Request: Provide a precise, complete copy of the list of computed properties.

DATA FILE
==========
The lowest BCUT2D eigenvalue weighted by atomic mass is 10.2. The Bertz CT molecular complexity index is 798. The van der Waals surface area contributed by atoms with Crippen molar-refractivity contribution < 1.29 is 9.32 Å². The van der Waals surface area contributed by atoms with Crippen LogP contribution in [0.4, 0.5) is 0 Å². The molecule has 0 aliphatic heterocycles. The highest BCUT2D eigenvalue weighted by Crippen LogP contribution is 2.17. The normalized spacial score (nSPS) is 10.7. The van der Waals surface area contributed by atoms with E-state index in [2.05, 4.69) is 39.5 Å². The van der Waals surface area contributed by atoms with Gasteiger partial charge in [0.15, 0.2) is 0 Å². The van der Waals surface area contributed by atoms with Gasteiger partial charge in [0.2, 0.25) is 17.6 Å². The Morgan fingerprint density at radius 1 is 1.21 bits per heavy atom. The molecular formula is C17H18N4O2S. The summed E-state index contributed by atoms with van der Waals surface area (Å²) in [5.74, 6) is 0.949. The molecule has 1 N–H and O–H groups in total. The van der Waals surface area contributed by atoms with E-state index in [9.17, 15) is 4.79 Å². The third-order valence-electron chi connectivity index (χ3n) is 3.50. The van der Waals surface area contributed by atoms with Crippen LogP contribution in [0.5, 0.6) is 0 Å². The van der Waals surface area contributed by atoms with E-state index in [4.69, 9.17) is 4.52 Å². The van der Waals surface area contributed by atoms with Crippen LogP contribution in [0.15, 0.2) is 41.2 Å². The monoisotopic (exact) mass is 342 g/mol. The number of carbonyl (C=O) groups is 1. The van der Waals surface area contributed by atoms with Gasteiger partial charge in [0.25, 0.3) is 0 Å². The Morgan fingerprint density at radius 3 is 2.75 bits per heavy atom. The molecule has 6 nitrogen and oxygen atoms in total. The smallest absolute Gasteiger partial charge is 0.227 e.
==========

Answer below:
The lowest BCUT2D eigenvalue weighted by atomic mass is 10.2. The Bertz CT molecular complexity index is 798. The van der Waals surface area contributed by atoms with Crippen molar-refractivity contribution < 1.29 is 9.32 Å². The van der Waals surface area contributed by atoms with Crippen LogP contribution in [0.4, 0.5) is 0 Å². The molecule has 0 aliphatic heterocycles. The highest BCUT2D eigenvalue weighted by Crippen LogP contribution is 2.17. The normalized spacial score (nSPS) is 10.7. The van der Waals surface area contributed by atoms with E-state index in [2.05, 4.69) is 39.5 Å². The van der Waals surface area contributed by atoms with Gasteiger partial charge in [0.15, 0.2) is 0 Å². The van der Waals surface area contributed by atoms with Gasteiger partial charge in [0.2, 0.25) is 17.6 Å². The Morgan fingerprint density at radius 1 is 1.21 bits per heavy atom. The molecular formula is C17H18N4O2S. The summed E-state index contributed by atoms with van der Waals surface area (Å²) in [5.74, 6) is 0.949. The molecule has 1 N–H and O–H groups in total. The van der Waals surface area contributed by atoms with E-state index in [9.17, 15) is 4.79 Å². The third-order valence-electron chi connectivity index (χ3n) is 3.50. The van der Waals surface area contributed by atoms with Crippen LogP contribution in [0.5, 0.6) is 0 Å². The van der Waals surface area contributed by atoms with E-state index in [4.69, 9.17) is 4.52 Å². The van der Waals surface area contributed by atoms with Crippen LogP contribution in [0.15, 0.2) is 41.2 Å². The monoisotopic (exact) mass is 342 g/mol. The number of carbonyl (C=O) groups is 1. The van der Waals surface area contributed by atoms with Gasteiger partial charge in [0.25, 0.3) is 0 Å². The Morgan fingerprint density at radius 3 is 2.75 bits per heavy atom. The molecule has 6 nitrogen and oxygen atoms in total. The smallest absolute Gasteiger partial charge is 0.227 e.